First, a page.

Turning into Park Lane on my push bike last weekend, I wondered at the emptiness of the road. Not for long. Over the horizon came an army of naked cyclists. As they bore down on me, they waved like comrades in arms and shouted at me to get my kit off. I smiled back wanly, feeling like V S Naipaul towards his fellow Trinidadians. I may cycle, but being a cyclist is not the core to my identity. I feel just as much at home with non-cyclists.
Yet we live in an era of protests, and militancy is strongest of all on the roads. Every journey becomes an act of political ideology. Drivers of white vans, 4x4s, Prius cars or bicycles are as tribal and exclusive as any political party.
A dreamy looking woman from the Department for International Development told me last week that she took her child to school on the back of her bicycle and was taken aback by the violent fury of a school bus driver, who told her that she was endangering her child.
It makes it hard for the vehicular floating voter. I do not want to fall out with any of the groups. When I am squeezed on my little Vespa by a gigantic, crane-carrying, 3-mile-long lorry, I wipe the grime from my eyes and remind myself that my oppressor is what stands between us and a recession. When a ruthless-looking blonde in a 4x4 runs over my feet at a zebra crossing, I console myself that her husband is probably a Bear Stearns hedge fund manager and she has a lot on her mind.
So why can't we all rub along with each other in a multi-transport world? The other week I was spluttering home on my Vespa, late and rather tired, when I heard the familiar sound of the ghetto blasters and my heart sank. Sure enough, the road was blocked by roller-skaters and their wardens with whistles. When I tried to creep up the side on my scooter, a huge hand stopped me. "This is a prostest," said the warden. Protesting against what? Is the message that the roads should be traffic free? That only gay men in Lycra deserve to travel?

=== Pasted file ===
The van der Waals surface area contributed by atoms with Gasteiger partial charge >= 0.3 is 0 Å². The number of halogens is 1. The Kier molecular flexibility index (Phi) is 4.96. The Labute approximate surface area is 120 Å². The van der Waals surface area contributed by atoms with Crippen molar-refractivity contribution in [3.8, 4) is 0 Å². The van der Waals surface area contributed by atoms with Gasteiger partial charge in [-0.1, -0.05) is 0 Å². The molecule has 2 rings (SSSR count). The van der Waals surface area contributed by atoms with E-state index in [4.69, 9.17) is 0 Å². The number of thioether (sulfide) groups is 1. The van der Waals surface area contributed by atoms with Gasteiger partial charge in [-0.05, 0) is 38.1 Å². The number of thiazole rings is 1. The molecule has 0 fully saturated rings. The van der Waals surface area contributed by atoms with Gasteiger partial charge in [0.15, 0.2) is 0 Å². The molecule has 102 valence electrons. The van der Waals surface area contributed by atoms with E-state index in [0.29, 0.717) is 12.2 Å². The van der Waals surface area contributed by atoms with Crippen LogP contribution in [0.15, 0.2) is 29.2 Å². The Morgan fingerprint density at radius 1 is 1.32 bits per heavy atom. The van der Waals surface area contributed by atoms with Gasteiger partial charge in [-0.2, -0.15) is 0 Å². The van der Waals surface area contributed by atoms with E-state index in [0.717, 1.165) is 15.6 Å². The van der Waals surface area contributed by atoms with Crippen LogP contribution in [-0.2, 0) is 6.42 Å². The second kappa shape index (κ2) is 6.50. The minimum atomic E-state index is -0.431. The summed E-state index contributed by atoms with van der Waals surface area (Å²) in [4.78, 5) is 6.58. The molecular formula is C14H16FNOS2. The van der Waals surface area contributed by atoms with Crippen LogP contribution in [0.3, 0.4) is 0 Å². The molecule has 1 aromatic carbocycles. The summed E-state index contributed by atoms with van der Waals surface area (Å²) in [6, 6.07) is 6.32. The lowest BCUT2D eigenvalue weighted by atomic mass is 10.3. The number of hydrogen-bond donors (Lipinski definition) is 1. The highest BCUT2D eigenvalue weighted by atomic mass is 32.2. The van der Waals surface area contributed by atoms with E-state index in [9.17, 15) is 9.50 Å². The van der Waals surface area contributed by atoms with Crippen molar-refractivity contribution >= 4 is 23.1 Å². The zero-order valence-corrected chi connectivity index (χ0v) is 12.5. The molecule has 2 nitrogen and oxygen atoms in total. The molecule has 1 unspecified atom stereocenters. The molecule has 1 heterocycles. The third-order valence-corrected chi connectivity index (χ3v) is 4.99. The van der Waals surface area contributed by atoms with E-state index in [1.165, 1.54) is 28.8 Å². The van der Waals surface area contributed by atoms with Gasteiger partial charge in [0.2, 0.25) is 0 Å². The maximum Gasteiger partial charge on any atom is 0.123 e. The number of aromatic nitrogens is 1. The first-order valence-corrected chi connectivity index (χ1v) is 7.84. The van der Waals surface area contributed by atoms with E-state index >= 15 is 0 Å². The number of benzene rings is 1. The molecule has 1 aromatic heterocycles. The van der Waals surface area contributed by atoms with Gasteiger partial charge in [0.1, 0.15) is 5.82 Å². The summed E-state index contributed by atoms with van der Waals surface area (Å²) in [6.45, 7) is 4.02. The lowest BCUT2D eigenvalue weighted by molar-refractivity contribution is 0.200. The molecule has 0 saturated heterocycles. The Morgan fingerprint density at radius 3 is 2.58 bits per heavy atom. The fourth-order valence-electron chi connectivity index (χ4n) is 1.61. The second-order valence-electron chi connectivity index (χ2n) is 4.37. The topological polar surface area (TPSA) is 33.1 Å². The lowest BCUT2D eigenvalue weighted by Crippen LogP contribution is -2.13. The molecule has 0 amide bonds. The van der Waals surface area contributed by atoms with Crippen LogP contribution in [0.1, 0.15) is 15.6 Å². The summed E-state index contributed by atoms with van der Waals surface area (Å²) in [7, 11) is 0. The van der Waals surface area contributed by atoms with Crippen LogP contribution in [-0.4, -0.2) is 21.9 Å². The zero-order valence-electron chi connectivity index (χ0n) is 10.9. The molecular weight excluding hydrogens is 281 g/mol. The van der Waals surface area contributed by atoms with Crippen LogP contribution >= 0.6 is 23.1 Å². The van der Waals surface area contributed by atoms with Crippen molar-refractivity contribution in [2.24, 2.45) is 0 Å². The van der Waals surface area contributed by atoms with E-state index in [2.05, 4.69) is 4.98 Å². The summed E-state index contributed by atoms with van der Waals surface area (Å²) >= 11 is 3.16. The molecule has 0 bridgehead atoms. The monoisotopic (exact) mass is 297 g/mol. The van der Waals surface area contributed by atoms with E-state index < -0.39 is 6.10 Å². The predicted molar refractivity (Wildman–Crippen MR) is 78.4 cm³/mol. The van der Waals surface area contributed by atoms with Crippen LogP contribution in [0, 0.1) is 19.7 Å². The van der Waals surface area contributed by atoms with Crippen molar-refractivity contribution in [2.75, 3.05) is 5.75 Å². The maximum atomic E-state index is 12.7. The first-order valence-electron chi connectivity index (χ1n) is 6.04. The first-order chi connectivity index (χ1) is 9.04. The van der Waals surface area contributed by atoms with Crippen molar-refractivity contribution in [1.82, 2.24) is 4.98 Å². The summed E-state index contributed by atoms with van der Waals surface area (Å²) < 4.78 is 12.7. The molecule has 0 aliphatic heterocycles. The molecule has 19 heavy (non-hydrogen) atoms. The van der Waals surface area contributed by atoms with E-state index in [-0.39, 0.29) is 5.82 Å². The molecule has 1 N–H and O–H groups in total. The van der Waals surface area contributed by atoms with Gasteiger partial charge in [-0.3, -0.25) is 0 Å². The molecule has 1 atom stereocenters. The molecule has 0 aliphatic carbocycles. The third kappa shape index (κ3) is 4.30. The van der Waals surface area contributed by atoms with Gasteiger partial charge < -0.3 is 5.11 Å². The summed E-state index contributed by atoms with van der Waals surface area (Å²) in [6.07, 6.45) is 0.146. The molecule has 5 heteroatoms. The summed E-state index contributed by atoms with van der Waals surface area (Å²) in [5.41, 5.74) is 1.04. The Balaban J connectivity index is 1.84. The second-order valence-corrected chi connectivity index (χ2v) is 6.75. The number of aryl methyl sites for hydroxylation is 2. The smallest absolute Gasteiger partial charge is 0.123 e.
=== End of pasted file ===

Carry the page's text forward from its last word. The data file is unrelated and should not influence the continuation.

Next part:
How much more vulnerable to protest-megalomania you must be when you are in the fresh air all day. The inner traffic warden, which makes you exult at the prospect of persecuting motorists, is let loose under the banner ofdemocracy.
A silver lining to the extortionate oil prices is the breaking down of tribal barriers. Motorcyclists may not love long-distance lorries, but they have imaginative empathy towards the cost of a full tank. The 4x4s are not loved by anybody, but at least oil and taxes are pricing them out of the market.
As for the naked cyclists, even they must feel a twinge of sympathy for the small businessman, a window cleaner perhaps, cancelling for the second year running the family holiday in the Lake District because any savings have all gone on petrol.
It is a jolly way to spend a Saturday afternoon, jiggling along on your bicycle and shouting at the faint-hearted who ride fully clothed, but it feels rather beside the point at the moment. Times are getting too hard for lifestyle protests.
Sarah Sands is the editor-in-chief of 'Reader's Digest' magazine in the UKReuse content